What is chromatography?
- Chromatography is a vital biophysical technique that enables the separation, differentiation, and purification of mixture constituents for quantitative and qualitative analysis.
- Chromatography was first used by Russian botanist Mikhail Tswett in 1906.
- In 1952, James and Martin first explored the utilisation of chromatography for analysis, while researchers examined fatty acid combinations using gas chromatography.
- Various chromatographic techniques isolate substances by utilising differences in size, binding affinities, charge, and other characteristics.
- It is a very effective isolation technique used in a variety of scientific domains and is frequently the only means to isolate ingredients from complex mixtures.
Principle of Chromatography (how does chromatography work)
Chromatography is based on the principle that mixtures of molecules placed on surfaces or solids and fluid stationary phases (stable phases) separate when migrating with the aid of a mobile phase.
Influencing this separation process are the molecular properties associated with adsorption (liquid-solid), partition (liquid-solid), and attraction or changes in their molecular weights.
Based on the differences, some mixture components move rapidly into the mobile phase and depart the chromatographic system more rapidly, while others move gradually into the stationary phase and transit slowly through the system.
Thus, the chromatography process is based on three components.
- Solid phase:A “solid” phase or “a layer of a liquid adsorbed on the surface of a solid support” consistently constitutes the stationary phase.
- Mobile phase:A “liquid” or “gaseous component” always makes up this phase.
- Separated molecules
The kind of interaction between the stationary phase, mobile phase, and chemicals present in the mixture is the determining factor in the separation of molecules.
Types of Chromatography
- To isolate compounds, several strategies and characteristics can be used, like size and shape, total charge, hydrophobic groups on the surface, and binding capacity to the stationary phase.
- As a consequence, there exist a variety of chromatography techniques utilising distinct equipment and operating principles.
- For example, ion exchange, surface adsorption, partitioning, and size exclusion are four processes employed in four isolation methods depending on molecular characteristics and interaction type.
- Several chromatography techniques, including column, thin-layer, and paper chromatography, are founded on the stationary bed.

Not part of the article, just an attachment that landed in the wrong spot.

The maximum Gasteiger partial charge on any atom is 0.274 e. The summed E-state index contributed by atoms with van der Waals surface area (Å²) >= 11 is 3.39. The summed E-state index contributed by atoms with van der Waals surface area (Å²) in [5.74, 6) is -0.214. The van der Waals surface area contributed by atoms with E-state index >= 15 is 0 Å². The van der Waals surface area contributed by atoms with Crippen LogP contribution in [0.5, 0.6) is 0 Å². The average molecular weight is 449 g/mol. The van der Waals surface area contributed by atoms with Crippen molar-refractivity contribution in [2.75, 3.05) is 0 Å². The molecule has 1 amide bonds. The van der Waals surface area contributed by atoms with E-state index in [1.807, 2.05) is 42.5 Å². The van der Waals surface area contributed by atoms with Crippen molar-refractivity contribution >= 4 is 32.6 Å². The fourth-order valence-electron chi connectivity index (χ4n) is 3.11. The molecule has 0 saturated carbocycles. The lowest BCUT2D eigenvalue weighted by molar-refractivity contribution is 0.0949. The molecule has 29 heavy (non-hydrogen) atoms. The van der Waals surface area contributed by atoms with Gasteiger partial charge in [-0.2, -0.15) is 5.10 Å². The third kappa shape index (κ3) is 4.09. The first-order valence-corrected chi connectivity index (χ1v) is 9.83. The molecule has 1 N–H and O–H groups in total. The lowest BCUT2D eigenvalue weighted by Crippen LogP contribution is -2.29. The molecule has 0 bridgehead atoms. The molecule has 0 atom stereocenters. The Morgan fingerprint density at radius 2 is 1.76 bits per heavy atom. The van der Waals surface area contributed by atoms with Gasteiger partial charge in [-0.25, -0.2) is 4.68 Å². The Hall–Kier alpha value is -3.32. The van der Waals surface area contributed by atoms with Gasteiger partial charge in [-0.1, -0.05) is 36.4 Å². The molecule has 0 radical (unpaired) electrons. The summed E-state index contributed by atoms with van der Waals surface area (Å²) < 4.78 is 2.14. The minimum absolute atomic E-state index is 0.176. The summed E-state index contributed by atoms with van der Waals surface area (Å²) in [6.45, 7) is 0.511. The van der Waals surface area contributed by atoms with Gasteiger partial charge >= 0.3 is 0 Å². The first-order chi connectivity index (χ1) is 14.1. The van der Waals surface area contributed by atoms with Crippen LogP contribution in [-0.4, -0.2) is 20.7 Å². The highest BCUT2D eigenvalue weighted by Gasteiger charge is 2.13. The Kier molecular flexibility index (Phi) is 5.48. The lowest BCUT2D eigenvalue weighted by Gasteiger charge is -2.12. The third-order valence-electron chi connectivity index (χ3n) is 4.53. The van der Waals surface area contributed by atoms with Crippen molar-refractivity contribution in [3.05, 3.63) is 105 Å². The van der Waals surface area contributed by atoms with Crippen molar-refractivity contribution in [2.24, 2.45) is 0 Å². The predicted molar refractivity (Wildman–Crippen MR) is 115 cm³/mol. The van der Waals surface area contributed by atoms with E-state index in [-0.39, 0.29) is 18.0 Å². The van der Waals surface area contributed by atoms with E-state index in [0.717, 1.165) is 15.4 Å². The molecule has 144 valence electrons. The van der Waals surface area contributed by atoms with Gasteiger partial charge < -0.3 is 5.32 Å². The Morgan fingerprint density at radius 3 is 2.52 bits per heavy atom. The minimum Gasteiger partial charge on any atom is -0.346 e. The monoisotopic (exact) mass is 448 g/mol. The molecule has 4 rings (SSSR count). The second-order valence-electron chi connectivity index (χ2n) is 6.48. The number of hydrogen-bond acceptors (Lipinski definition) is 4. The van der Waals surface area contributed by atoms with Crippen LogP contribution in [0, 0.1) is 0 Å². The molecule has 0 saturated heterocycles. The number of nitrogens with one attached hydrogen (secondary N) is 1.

Commonly employed chromatography techniques include:
- Column chromatography
- Ion-exchange chromatography
- Gel-permeation (molecular sieve) chromatography
- Affinity chromatography
- Paper chromatography
- Thin-layer chromatography
- Gas chromatography (GS)
- Dye-ligand chromatography
- Hydrophobic interaction chromatography
- Pseudoaffinity chromatography
- High-pressure liquid chromatography (HPLC)
Applications of Chromatography
- identifying and analysing samples for the existence of chemicals or trace components.
- Separating substances according to their elemental composition and molecular weight.
- It detects the purity of the mixture and unidentified chemicals.
- In drug development
- evaluating samples of water and examining the state of the air.
- Polychlorinated biphenyl (PCB) in oils and pesticides is one of several pollutants that may be found using HPLC and GC.
- In several applications of the biological sciences,
- In the detection of additives and food rotting,
- evaluating the nutrient content of food.
Blood and hair samples from crime scenes are analysed in forensic pathology and crime scene testing.
Studies in Molecular Biology
Along with nucleic acid research, metabolomics and proteomics are studied using a variety of hyphenated chromatography methods, such as EC-LC-MS.
In addition to the fuel industry, biotechnology, and biochemical processes, HPLC is utilised in protein separation operations such as insulin purification, plasma fractionation, as well as enzyme purification.